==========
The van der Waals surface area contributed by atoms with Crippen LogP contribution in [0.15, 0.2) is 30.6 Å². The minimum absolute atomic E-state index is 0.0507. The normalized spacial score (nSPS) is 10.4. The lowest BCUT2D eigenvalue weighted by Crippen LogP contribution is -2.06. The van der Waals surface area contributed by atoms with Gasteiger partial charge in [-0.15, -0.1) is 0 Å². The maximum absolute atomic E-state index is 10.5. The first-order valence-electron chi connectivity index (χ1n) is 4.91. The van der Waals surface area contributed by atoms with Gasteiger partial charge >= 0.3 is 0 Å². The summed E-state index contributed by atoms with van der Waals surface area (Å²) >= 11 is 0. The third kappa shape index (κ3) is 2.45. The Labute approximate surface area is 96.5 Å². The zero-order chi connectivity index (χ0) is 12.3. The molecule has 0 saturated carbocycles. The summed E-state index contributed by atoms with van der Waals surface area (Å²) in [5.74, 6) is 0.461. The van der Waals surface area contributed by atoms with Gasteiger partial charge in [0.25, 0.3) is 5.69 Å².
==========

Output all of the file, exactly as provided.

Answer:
The van der Waals surface area contributed by atoms with Crippen LogP contribution in [0.15, 0.2) is 30.6 Å². The minimum absolute atomic E-state index is 0.0507. The normalized spacial score (nSPS) is 10.4. The lowest BCUT2D eigenvalue weighted by Crippen LogP contribution is -2.06. The van der Waals surface area contributed by atoms with Gasteiger partial charge in [-0.15, -0.1) is 0 Å². The maximum absolute atomic E-state index is 10.5. The first-order valence-electron chi connectivity index (χ1n) is 4.91. The van der Waals surface area contributed by atoms with Gasteiger partial charge >= 0.3 is 0 Å². The summed E-state index contributed by atoms with van der Waals surface area (Å²) >= 11 is 0. The third kappa shape index (κ3) is 2.45. The Labute approximate surface area is 96.5 Å². The zero-order chi connectivity index (χ0) is 12.3. The molecule has 0 saturated carbocycles. The summed E-state index contributed by atoms with van der Waals surface area (Å²) in [5.74, 6) is 0.461. The van der Waals surface area contributed by atoms with Gasteiger partial charge in [0.25, 0.3) is 5.69 Å².